That’s exactly how it feels to me. Also, with some texts from Chat-GPT, I get the feeling that the meaning that should be in the text is being drawn out of me. On the other hand, when I read a carefully felt, thought out, and intended text, I am energized. This might sound a bit esoteric, but that’s exactly the impression I get. When I scroll through LinkedIn and an AI image pops up, I just scroll right past it. Kitsch pretends to be what it is not. I don’t want to waste my time trying to give sense to carelessly generated nonsense that never had any.

So there will be a business model for artists to make their works not look like they were produced by an AI?

The charm of human imperfection has gained ground. I find it reassuring nowadays when I find typos in an email: mistakes indicate that a real person is communicating. In the past, I would have adjusted all my written language to the norm, grammatically, stylistically and rhythmically. I consciously do not do that anymore. With friction and rhythmic roughness, I can express more precisely what I feel. AI, on the other hand, smoothes everything out, up and downgrades everything into a statistical average.

Yes, everything sounds like marketing.

Maybe that’s why designs from the 1990s, raw Photoshop collages, and old digital cameras are back in fashion. Their digital imperfection makes them particularly appealing in a high-resolution, seamless world. Nevertheless, I hope we do not return to the excessively broken style of, let’s say, David Carson, Neville Brody or the recent rise in purposely ugly 90’s graphics. Ironically, AI generates this type of design by default. I wish for more care and humanity, not for a return to a stylized negligence, or any other stylized superficiality.

Does this present an opportunity to sharpen our senses for what is real and human – and what is AI?

AI initially came as a shock: Chat-GPT helps me read Aristotle’s “Metaphysics.” I ask, “Can τὸ τί ἦν εἶναι be translated as ‘Form,’ and how does this form differ from µορφή and εἶδος?” And Chat-GPT both understand that and offers an answer that helps me. I did not expect that! Through artificial intelligence, however, the question arises about human intelligence. What makes us intelligent in comparison to AI? What is humanity? Organic food only became organic once we ate enough frozen pizzas to realize the difference and importance of healthy, organic food. AI sharpens our sense for the lack of perfection. AI shows that mind and body are inseparable. We view human communication as a neutral space where we send signals back and forth. But AI reveals that natural intelligence starts and ends in the body.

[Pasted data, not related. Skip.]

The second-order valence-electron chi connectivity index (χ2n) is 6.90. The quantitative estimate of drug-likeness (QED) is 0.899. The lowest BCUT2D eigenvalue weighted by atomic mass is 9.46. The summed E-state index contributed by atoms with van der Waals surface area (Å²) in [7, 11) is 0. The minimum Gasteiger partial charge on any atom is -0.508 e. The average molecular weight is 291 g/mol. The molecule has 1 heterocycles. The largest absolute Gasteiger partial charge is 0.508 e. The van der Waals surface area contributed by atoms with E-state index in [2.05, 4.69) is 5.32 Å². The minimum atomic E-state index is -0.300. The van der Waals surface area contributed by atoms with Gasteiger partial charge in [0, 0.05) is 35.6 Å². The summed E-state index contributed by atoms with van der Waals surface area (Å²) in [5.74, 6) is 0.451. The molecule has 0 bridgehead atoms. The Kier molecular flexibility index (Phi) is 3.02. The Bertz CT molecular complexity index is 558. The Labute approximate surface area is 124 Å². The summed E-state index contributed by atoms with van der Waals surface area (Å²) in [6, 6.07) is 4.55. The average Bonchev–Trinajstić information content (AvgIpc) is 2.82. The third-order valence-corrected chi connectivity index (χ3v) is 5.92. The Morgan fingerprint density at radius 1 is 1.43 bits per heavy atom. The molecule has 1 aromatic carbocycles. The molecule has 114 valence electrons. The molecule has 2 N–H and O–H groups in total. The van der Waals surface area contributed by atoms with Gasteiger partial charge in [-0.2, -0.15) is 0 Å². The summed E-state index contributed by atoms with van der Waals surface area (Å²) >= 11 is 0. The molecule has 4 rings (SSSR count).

So, AI is indeed an inspiration?

In design, AI inspires me no more than elevator music or a business presentation. However, it often shows me what I do not want. When I ask Chat-GPT how I could better phrase something, I almost always get the most uninteresting, boring, often meaningless answer. As an author that writes to say something meaningful, get upset about this, and in resisting the emptiness of the generated response, I uncover what I previously could not articulate. I do not want to demonize AI, but it works well as a devil’s advocate.

What will the consequences be?

When cameras emerged in the 19th century, artists had to reconsider why they should continue painting. The Impressionist movement arose from this. It was no longer enough to simply replicate nature. The essential was how one expressed their impression of nature. Something similar is happening today.

And is AI also forcing us to reorient?

The great classical painting of the 20th century, the Cézannes and Van Goghs, arose from a counter-movement to photography. If one imagines that something similar could happen in design, writing, video, and music, then it might lead to a greater appreciation and recognition of human imperfection. And that is without becoming careless; that’s why I said we don’t need a Punk revival. We’ve seen enough of that in design already. Sloppiness is not what I hope for. Instead, the opposite: That we become much more refined and attentive in the exchange of information – that’s what I would wish for.


The original exchange was held in German. We added minor details in the English version, to clarify context. This is a translation of the online version posted on April 22nd. The interview will appear in print this week. Disclaimer: iA redesigned Tages-Anzeiger’s Website 15 years ago.